Best performance: Denzell Dumfries (Netherlands -- already pinpointed in my preview last week, although admittedly only as the player with the most Scottish-sounding name. His winner against the Ukraine may be the closest Scotland comes to scoring, Dumfries being a town in the Scottish Borders.)
Choice quote: "It's such a beautiful feeling to score for your country at the European Championships. I don't have kids yet, but I imagine that it will feel exactly this beautiful when I do." Michael Gregoritsch (Austria), scorer of the go-ahead goal against North Macedonia.
England 1 Croatia 0
Scotland 0 Czech Republic 2
June 18, noon ET: Croatia v Czech Republic (Glasgow), ESPN
June 18, 3pm ET: England v Scotland (London), ESPN
Young England was tight and technically superior (words I've never seen in type before) against the disappointingly dull Croats who hardly mustered an effort on goal. "Wait until they play a decent team," say the cynics, but Croatia is a decent team, or at least they were until recently. They come up now against a confident Czech side that easily saw off the raw, enthusiastic, but headless Scottish challenge in Glasgow. It was good to see the Scots attack, but slack finishing and poor decision-making at key moments only stressed that, as ever, they're still just not good enough. 150 years of tradition will make Friday's England-Scotland game at Wembley a bit special and, hopefully for the Scots, the sort of game where minor matters like form, composure and talent may take second place to barn-storming, chest-thumping ... luck.
Best performance: a tie between Kalvin Phillips (England) and Patrik Schick (Czech Republic)
Quote: "Hey Liam." England's Jude Bellingham, the tournament's youngest ever player at 17 years and 349 days, responds to a tweet from Oasis singer Liam Gallagher, who had greeted Bellingham's introduction into the game with the tweet, "Hey Jude."
Poland 1 Slovakia 2
Spain 0 Sweden 0
June 18, 9am ET: Sweden-Slovakia, (St. Petersburg) ESPN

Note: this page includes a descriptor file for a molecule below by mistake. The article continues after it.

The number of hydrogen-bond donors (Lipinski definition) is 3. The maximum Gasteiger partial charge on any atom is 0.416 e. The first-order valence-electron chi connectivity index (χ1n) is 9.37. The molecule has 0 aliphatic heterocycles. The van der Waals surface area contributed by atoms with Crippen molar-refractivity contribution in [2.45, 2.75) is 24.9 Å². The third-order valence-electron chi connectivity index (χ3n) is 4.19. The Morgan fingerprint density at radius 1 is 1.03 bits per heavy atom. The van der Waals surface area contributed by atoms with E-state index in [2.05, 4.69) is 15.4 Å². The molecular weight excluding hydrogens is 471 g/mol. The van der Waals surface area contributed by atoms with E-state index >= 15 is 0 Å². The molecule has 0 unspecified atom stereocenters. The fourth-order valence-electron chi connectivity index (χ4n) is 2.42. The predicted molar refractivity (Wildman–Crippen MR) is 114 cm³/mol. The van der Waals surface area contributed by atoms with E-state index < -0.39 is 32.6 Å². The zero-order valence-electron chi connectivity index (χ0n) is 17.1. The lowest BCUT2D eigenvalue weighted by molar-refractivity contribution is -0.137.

June 19, 3pm ET: Spain-Poland (Sevilla), ABC
If you put aside Finland's win (for obvious reasons), then Slovakia's 2-1 victory over 10-man Poland qualifies as the surprise result of the tournament so far. Not a great game, but Robert Mak's run from the wing past two defenders that preceded his narrow-angled shot and subsequent own goal by Polish keeper Wojciech Szczesny was the sort of sequence that makes defending coaches throw their hands up and just quit the game on the spot. Spain's failure to score against Sweden, and Sweden's failure to take advantage with two prime chances of its own, was a combination of high comedy and pulsating Euro-drama. An engaging, intense night of direct, often chaotic soccer under the floodlights that seemed to wave goodbye to the endless decades of Spain passing the ball to each other like they were eternally making us watch the warmup routine from hell. Some thought it was abominable, but I loved every reckless, goalless minute.
Best performance: Robin Olsen (Sweden)
Choice quote: "I think Alvaro [Morata] had a great game." Spain coach Luis Enrique bucks the conventional thinking that international strikers should be capable of converting easy chances.
Hungary 0 Portugal 3
France 1 Germany 0
June 19, 9 am ET: Hungary-France (Budapest), ESPN
June 19, noon ET: Germany-Portugal (Munich), ESPN
In a foul-filled game in front of a howling home crowd, keeper Peter Gulacsi kept Hungary in the game with a slew of saves until three late goals (two from Cristiano Ronaldo, making him the all-time Euros leading scorer with 11) thwarted what had looked like a scrappy but valuable point for the feisty Magyars. France’s single-goal victory in Munich belied their superiority against a tentative German team that created little of danger, while wasting several dead-ball situations with lackluster, unimaginative execution. Is there anyone in the German squad to inject the missing dynamic? The assured and swiftly counterattacking French remain the favorites.
Best performance: Cristiano Ronaldo (Portugal)
Choice quote: “It sends a bad message. You can only hope that nothing bad happens.” Former German international Uli Hoeness on Magenta TV, observing 55,000 fans in the 61,000-capacity Puskas Arena before the Hungary-Portugal game in Budapest. Hungary has suffered almost 30,000 deaths from the Covid-19 virus, and its death rate of just over 3,100 per 1 million people is the second highest globally after Peru.